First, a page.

A regional watershed project will receive a share of $28 million in Migratory Bird Conservation Commission funding.
The Upper Snake River region will receive $1 million to protect and enhance 1,691 acres of migrating, breeding and wintering habitat. The funding will specifically target improvements to benefit trumpeter swan, northern pintail and mallard ducks.
The project will be managed by the Teton Regional Land Trust in cooperation with Idaho Fish and Game, and the Nature Conservancy. The U.S. Fish and Wildlife Service provided a description of the project:
“Project objectives aim to offset impacts of current threats to avian resources and heighten the profile of the value of wetland conservation by
1) expanding permanent protection of 1,069 acres of wetlands and 699 acres of associated uplands around core wetland conservation areas and corridors through perpetual conservation easements acquired by Teton Regional Land Trust (TRLT) and the Bureau of Land Management that will enhance water quality, quantity and security of highly productive wetland areas;
2) enhancing 50 acres of emergent wetlands by Idaho Department of Fish and Game (IDFG) on the globally significant Mud Lake Wildlife Management Area (WMA) and 6 acres on two key permanently-protected parcels within core wetland conservation areas by private landowners and The Nature Conservancy and
3) leveraging capacity of TRLT and partners to galvanize support for wetland and waterbird conservation through community engagement initiatives, a goal of NAWMP. These initiatives are wide reaching, engaging youth, adults and teachers from across the region in tangible conservation efforts.”
The total North American Wetlands Conservation Act grants include $23.9 million for the U.S. Fish and Wildlife Service and its partners to restore more than 150,000 acres of wetland and associated upland waterfowl habitats. They will be matched by $72 million in partner funds.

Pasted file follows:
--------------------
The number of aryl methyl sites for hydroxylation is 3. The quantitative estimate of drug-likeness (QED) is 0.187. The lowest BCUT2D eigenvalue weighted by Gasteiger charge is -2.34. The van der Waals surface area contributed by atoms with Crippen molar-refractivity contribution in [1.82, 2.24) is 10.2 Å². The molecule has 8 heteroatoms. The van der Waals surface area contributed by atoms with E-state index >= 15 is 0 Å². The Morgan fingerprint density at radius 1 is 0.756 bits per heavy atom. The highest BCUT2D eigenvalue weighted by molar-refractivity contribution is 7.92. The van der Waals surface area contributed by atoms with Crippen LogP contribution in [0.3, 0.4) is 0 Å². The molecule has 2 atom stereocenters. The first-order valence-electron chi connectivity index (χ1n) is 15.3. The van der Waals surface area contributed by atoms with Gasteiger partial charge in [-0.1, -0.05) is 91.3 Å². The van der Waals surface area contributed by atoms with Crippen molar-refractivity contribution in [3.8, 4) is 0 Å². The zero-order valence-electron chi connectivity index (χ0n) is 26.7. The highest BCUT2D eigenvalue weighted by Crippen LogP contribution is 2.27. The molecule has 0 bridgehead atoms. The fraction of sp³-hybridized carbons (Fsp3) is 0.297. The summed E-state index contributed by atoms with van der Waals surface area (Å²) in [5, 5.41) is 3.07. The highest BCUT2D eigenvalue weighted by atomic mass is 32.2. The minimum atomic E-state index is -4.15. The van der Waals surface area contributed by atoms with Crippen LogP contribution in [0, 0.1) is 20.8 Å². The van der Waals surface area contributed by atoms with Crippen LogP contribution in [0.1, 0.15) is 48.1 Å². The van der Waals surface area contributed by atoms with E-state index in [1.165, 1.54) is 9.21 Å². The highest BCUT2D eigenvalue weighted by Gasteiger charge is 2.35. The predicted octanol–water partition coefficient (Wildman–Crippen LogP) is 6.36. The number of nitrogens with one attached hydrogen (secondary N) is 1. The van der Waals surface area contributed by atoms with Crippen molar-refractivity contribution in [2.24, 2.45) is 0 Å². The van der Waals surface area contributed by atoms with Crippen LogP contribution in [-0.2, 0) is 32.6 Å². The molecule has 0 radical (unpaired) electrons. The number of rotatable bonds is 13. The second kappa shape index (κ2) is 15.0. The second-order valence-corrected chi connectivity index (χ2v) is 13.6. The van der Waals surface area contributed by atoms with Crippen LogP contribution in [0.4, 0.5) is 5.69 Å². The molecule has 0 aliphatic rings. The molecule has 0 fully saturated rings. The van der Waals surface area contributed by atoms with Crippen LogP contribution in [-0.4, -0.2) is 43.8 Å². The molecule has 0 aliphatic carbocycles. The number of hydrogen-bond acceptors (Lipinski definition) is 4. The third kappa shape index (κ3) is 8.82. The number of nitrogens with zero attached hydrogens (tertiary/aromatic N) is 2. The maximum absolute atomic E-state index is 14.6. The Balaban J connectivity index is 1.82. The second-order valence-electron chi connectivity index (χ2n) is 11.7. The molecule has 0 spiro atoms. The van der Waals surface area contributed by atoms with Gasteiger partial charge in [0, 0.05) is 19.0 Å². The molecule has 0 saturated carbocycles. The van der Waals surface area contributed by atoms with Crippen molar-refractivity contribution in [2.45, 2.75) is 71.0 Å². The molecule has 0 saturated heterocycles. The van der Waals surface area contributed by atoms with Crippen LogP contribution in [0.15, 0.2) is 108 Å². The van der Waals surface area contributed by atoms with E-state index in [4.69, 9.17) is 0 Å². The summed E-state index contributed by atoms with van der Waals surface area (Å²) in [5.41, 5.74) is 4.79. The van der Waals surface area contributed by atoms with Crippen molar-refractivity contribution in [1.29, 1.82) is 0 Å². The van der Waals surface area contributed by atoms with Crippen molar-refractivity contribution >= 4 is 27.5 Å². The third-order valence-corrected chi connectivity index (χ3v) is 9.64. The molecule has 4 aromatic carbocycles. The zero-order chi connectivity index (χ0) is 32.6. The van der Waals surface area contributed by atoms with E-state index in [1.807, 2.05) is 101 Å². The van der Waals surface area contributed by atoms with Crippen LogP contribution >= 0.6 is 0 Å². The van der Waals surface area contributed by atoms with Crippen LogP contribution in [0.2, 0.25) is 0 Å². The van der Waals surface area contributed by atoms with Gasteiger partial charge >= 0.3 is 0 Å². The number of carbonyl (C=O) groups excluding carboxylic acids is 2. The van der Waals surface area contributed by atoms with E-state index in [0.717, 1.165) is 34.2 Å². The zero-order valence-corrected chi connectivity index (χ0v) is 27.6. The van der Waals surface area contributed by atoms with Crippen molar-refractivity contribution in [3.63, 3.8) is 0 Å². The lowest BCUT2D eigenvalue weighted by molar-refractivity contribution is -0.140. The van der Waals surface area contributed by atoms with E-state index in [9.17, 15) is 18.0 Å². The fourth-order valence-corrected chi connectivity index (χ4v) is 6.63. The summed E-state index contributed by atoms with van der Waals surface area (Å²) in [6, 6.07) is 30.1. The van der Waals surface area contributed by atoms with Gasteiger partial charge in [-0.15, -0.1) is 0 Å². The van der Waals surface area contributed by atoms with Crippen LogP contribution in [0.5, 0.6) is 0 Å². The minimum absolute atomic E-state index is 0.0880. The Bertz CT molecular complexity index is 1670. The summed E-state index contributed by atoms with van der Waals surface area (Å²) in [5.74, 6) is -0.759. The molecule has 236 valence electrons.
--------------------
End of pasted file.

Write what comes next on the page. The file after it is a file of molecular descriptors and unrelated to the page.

NAWCA is the only federal grant program dedicated to the conservation of wetland habitats for migratory birds. Since 1989, funding has advanced the conservation of wetland habitats and their wildlife in all 50 U.S. states, Canada and Mexico while engaging more than 6,200 partners in nearly 3,000 projects.
Other funds were raised largely through the sale of Federal Migratory Bird Hunting and Conservation Stamps, commonly known as “Duck Stamps.”
Earlier this summer, Ducks Unlimited was awarded a $1 million grant, to be matched by another $2.2 million for another project in western Wyoming. That project, too, was aimed at habitat protection:
“This project will permanently protect 785 acres, while restoring 2,370 acres and enhancing 563 acres is Western Wyoming. Activities include the acquisition of four conservation easements; construction, installation of levees, pipelines and other water control structures, river channel and riparian restoration, and installation of fencing to achieve vegetation conditions favored by waterfowl, shorebirds, and wading birds. The projects expand and complement habitats protected through other conservation efforts within the project area. Although more than 100,000 acres have been protected via permanent conservation easements within the project area, only the Western Wyoming Wetlands Partnership is dedicated to improving wetlands by restoring and enhancing ecological function.
Wildlife benefitting include mallard, Northern pintail, lesser scaup, wood duck, redhead, canvasback, ring-necked duck, American wigeon, Canada geese, and arguably the most iconic to the people of western Wyoming, the trumpeter swan.”
You can learn more about the approved conservation project programs here.